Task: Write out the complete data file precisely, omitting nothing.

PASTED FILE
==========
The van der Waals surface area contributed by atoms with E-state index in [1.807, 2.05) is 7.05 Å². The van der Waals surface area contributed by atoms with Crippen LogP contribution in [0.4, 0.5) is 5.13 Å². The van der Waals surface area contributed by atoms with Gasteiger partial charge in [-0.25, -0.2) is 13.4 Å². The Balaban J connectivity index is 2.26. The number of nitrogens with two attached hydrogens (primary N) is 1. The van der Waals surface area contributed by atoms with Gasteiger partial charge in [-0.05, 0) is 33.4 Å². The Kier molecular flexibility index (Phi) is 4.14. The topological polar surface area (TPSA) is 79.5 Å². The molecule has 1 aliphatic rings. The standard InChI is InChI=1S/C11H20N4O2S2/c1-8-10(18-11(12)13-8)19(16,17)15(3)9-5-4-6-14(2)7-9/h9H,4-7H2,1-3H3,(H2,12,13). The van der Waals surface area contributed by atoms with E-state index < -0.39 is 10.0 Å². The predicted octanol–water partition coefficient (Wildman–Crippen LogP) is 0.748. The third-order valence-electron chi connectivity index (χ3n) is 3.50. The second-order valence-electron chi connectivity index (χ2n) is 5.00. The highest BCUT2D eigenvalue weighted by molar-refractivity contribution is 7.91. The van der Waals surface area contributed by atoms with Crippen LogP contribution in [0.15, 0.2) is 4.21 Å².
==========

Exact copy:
The van der Waals surface area contributed by atoms with E-state index in [1.807, 2.05) is 7.05 Å². The van der Waals surface area contributed by atoms with Crippen LogP contribution in [0.4, 0.5) is 5.13 Å². The van der Waals surface area contributed by atoms with Gasteiger partial charge in [-0.25, -0.2) is 13.4 Å². The Balaban J connectivity index is 2.26. The number of nitrogens with two attached hydrogens (primary N) is 1. The van der Waals surface area contributed by atoms with Gasteiger partial charge in [-0.05, 0) is 33.4 Å². The Kier molecular flexibility index (Phi) is 4.14. The topological polar surface area (TPSA) is 79.5 Å². The molecule has 1 aliphatic rings. The standard InChI is InChI=1S/C11H20N4O2S2/c1-8-10(18-11(12)13-8)19(16,17)15(3)9-5-4-6-14(2)7-9/h9H,4-7H2,1-3H3,(H2,12,13). The van der Waals surface area contributed by atoms with E-state index < -0.39 is 10.0 Å². The predicted octanol–water partition coefficient (Wildman–Crippen LogP) is 0.748. The third-order valence-electron chi connectivity index (χ3n) is 3.50. The second-order valence-electron chi connectivity index (χ2n) is 5.00. The highest BCUT2D eigenvalue weighted by molar-refractivity contribution is 7.91. The van der Waals surface area contributed by atoms with Crippen LogP contribution in [0.15, 0.2) is 4.21 Å².